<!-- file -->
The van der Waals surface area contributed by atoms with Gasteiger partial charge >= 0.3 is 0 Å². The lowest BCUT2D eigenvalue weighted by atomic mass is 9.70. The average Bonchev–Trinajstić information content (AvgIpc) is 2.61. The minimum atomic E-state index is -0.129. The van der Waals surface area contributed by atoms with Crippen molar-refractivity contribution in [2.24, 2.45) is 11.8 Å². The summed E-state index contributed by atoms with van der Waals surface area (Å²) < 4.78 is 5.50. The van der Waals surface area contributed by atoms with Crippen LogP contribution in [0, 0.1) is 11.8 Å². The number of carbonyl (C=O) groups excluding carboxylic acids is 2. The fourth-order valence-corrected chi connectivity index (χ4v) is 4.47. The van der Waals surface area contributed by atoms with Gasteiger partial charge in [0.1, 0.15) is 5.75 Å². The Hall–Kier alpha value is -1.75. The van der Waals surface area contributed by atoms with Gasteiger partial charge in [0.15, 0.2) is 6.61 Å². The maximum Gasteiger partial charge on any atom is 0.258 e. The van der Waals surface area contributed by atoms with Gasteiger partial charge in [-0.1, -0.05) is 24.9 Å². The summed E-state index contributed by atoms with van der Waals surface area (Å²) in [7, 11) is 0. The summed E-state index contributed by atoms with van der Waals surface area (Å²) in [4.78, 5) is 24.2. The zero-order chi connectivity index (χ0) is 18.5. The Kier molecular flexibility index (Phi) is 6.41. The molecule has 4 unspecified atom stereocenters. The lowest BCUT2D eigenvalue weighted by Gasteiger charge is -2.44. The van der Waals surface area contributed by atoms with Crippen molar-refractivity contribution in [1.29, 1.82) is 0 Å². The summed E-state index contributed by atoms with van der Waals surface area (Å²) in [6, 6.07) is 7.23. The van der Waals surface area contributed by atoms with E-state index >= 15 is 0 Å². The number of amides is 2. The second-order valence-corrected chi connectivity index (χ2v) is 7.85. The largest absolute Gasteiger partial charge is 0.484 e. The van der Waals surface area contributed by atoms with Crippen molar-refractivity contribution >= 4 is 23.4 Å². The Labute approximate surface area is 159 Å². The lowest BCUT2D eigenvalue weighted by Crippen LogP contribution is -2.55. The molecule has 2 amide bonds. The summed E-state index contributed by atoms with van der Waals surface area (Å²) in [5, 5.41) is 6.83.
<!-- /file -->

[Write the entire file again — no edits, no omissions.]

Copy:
The van der Waals surface area contributed by atoms with Gasteiger partial charge >= 0.3 is 0 Å². The lowest BCUT2D eigenvalue weighted by atomic mass is 9.70. The average Bonchev–Trinajstić information content (AvgIpc) is 2.61. The minimum atomic E-state index is -0.129. The van der Waals surface area contributed by atoms with Crippen molar-refractivity contribution in [2.24, 2.45) is 11.8 Å². The summed E-state index contributed by atoms with van der Waals surface area (Å²) < 4.78 is 5.50. The van der Waals surface area contributed by atoms with Crippen LogP contribution in [0, 0.1) is 11.8 Å². The number of carbonyl (C=O) groups excluding carboxylic acids is 2. The fourth-order valence-corrected chi connectivity index (χ4v) is 4.47. The van der Waals surface area contributed by atoms with Gasteiger partial charge in [0.1, 0.15) is 5.75 Å². The Hall–Kier alpha value is -1.75. The van der Waals surface area contributed by atoms with Gasteiger partial charge in [0.15, 0.2) is 6.61 Å². The maximum Gasteiger partial charge on any atom is 0.258 e. The van der Waals surface area contributed by atoms with Gasteiger partial charge in [-0.1, -0.05) is 24.9 Å². The summed E-state index contributed by atoms with van der Waals surface area (Å²) in [7, 11) is 0. The summed E-state index contributed by atoms with van der Waals surface area (Å²) in [4.78, 5) is 24.2. The zero-order chi connectivity index (χ0) is 18.5. The Kier molecular flexibility index (Phi) is 6.41. The molecule has 4 unspecified atom stereocenters. The lowest BCUT2D eigenvalue weighted by Gasteiger charge is -2.44. The van der Waals surface area contributed by atoms with Crippen molar-refractivity contribution in [1.29, 1.82) is 0 Å². The summed E-state index contributed by atoms with van der Waals surface area (Å²) in [6, 6.07) is 7.23. The van der Waals surface area contributed by atoms with E-state index >= 15 is 0 Å². The number of amides is 2. The second-order valence-corrected chi connectivity index (χ2v) is 7.85. The largest absolute Gasteiger partial charge is 0.484 e. The van der Waals surface area contributed by atoms with Crippen molar-refractivity contribution >= 4 is 23.4 Å². The Labute approximate surface area is 159 Å². The lowest BCUT2D eigenvalue weighted by Crippen LogP contribution is -2.55. The molecule has 2 amide bonds. The summed E-state index contributed by atoms with van der Waals surface area (Å²) in [5, 5.41) is 6.83.